Uncle Ben ‘Lanky’ Manton was a gentleman and advocate for Aboriginal rights. He had immense pride for culture and promoted reconciliation.
Photo source: Yarra Ranges Regional Museum Collection
Lanky was the youngest of two boys, born in 1841 at Nerre-Nerre Warren Aboriginal Station north of Dandenong on Woiwurung land, to his Taungerong parents, Murrum Lanky and Mary Lanky who came to the Yarra Valley in February 1841.
Murrum and Mary had come from the Upper Goulburn with their eight year old son Billy. They established a strong ongoing relationship both with Elder Simon Wonga and the Aboriginal Protector William Thomas. Through these relationships Murrum later adopted the Christian name of Simon and his younger son Lanky was given the Christian name of Benjamin (Ben).
His family soon left the Nerre-Nerre Warren Reserve and settled in the Bulleen Templestowe area where he also established a strong relationship with the local community. Murrum sent his sons to the Merri Creek Baptist School to learn to read and write, where they found acceptance and made lifelong friends with the local white community but after the death of Wurundjeri Elder Billibelleri in 1846 he withdrew his sons and took them bush so that they could be educated in traditional life.
Keeping culture and traditions alive
In November 1851, Lanky and several other Kulin boys were taken by Elder Simon Wonga and their father for initiation ceremonies held at Ngeyelong, now known as Hanging Rock. Over his lifetime Lanky kept his culture and traditions alive and continued to tak1841-1929e Kulin boys for their initiation ceremonies.
In 1860, at age 19, Lanky went to the Swan Hill area and took up droving for a pastoralist named Manton and adopted his name. Ten years later, after Coranderrk Mission Station (Coranderrk) had been established, Lanky Manton returned to the Yarra Valley.
Lanky Manton married Annie Rees in 1881. It is not clear how many children they had, only that the youngest surviving child Violet was born in 1894.
Becoming a Senior Elder at Coranderrk
Born in the earliest days of colonial Victoria, Lanky Manton experienced a full traditional life. He adapted to the realities of colonial life whilst still maintaining his cultural skills and practices, which he freely shared with non-Indigenous Australians. He became a Senior Elder at Coranderrk and was highly respected within the wider community for his lively wit and cultural knowledge. Lanky Manton encouraged the tourist industry to visit Coranderrk where he would give fire lighting, artefact making and boomerang throwing exhibitions to promote the importance of Aboriginal knowledge and culture.
As a Senior Elder after the death of William Barak in 1903, Lanky Manton continued to advocate against the constant threats of the closure of Coranderrk and took any opportunity to address visiting dignitaries on the issue.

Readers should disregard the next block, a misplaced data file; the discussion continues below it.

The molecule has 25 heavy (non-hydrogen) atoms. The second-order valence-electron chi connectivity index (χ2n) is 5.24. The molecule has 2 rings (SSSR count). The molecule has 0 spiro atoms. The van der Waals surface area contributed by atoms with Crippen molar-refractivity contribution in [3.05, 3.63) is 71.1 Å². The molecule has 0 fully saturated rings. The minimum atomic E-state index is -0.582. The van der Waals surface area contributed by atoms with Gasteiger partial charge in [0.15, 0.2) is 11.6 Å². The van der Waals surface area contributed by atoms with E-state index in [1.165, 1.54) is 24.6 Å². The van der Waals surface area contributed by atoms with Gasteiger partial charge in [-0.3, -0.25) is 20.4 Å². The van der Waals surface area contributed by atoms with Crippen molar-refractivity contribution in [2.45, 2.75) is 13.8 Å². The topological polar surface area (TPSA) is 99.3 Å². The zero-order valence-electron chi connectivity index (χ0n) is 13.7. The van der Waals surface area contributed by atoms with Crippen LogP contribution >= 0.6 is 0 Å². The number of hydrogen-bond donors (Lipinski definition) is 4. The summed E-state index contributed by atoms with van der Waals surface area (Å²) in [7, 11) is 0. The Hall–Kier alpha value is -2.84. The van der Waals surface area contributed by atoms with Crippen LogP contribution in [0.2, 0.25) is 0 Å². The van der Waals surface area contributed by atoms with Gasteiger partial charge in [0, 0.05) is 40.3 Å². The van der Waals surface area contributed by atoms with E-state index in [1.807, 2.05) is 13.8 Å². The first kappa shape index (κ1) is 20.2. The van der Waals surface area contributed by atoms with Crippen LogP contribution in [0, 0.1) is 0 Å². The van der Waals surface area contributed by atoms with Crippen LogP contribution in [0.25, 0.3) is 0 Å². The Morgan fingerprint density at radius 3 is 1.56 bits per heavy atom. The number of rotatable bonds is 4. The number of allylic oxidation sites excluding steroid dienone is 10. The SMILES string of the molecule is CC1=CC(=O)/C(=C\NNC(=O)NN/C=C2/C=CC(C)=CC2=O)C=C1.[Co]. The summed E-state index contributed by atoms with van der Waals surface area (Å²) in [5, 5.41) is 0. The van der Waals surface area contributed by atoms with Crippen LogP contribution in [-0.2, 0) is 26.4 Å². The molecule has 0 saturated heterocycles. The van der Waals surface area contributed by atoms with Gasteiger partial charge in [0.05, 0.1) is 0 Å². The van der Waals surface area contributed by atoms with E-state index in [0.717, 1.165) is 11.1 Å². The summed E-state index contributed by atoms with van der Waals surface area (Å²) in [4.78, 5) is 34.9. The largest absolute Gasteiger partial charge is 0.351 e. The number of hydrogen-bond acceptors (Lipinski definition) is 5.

Coranderrk Mission Station was established near Healesville in 1863. Many Aboriginal people who lived and died at the station belonged to many Aboriginal clans from throughout Victoria including the Woiwurrung.
Aboriginal people have fought for their land and their rights since the time of European arrival. Residents of Coranderrk sent petitions to the Victorian Government during the 1870s and1880s, protesting against their lack of rights and the threatened closure of the settlement.
In the first fifteen years after Coranderrk was founded, the 2,300-acre farm became self-sufficient. The community grew crops, a school was established and people’s health improved. Once this happened, attitudes toward Coranderrk changed, the land was deemed ‘too good’ for Aboriginal people and so began the campaign to transfer them to Lake Tyers and other more distant places.
Loved and respected by all
By 1923 the closure process had begun with the relocation to Lake Tyers. Coranderrk eventually closed in 1924. However, Lanky Manton and his wife Annie were the oldest of the six elders who refused to move from Coranderrk and were amongst the very last Elders to leave Coranderrk to join their family at Lake Tyers in 1927. Lanky Manton died at Lake Tyers on May 26 1929. His sparkling wit, inclusiveness, knowledge of cultural practices and engaging manner meant that Lanky Manton was extremely loved and respected by all at Coranderrk, Lake Tyers and in the wider community.
For many, Lanky Manton was the embodiment of reconciliation. From his early childhood he knew that both Indigenous and non-Indigenous people could live in harmony of one another. Which is why Lanky Manton was willing to share his cultural knowledge with all non-Indigenous Australians; he wanted all Australians to feel pride in their Aboriginal heritage. Lanky Manton and Annie's memory is a proud legacy that still lives on through their descendants today.
Reviewed 27 May 2020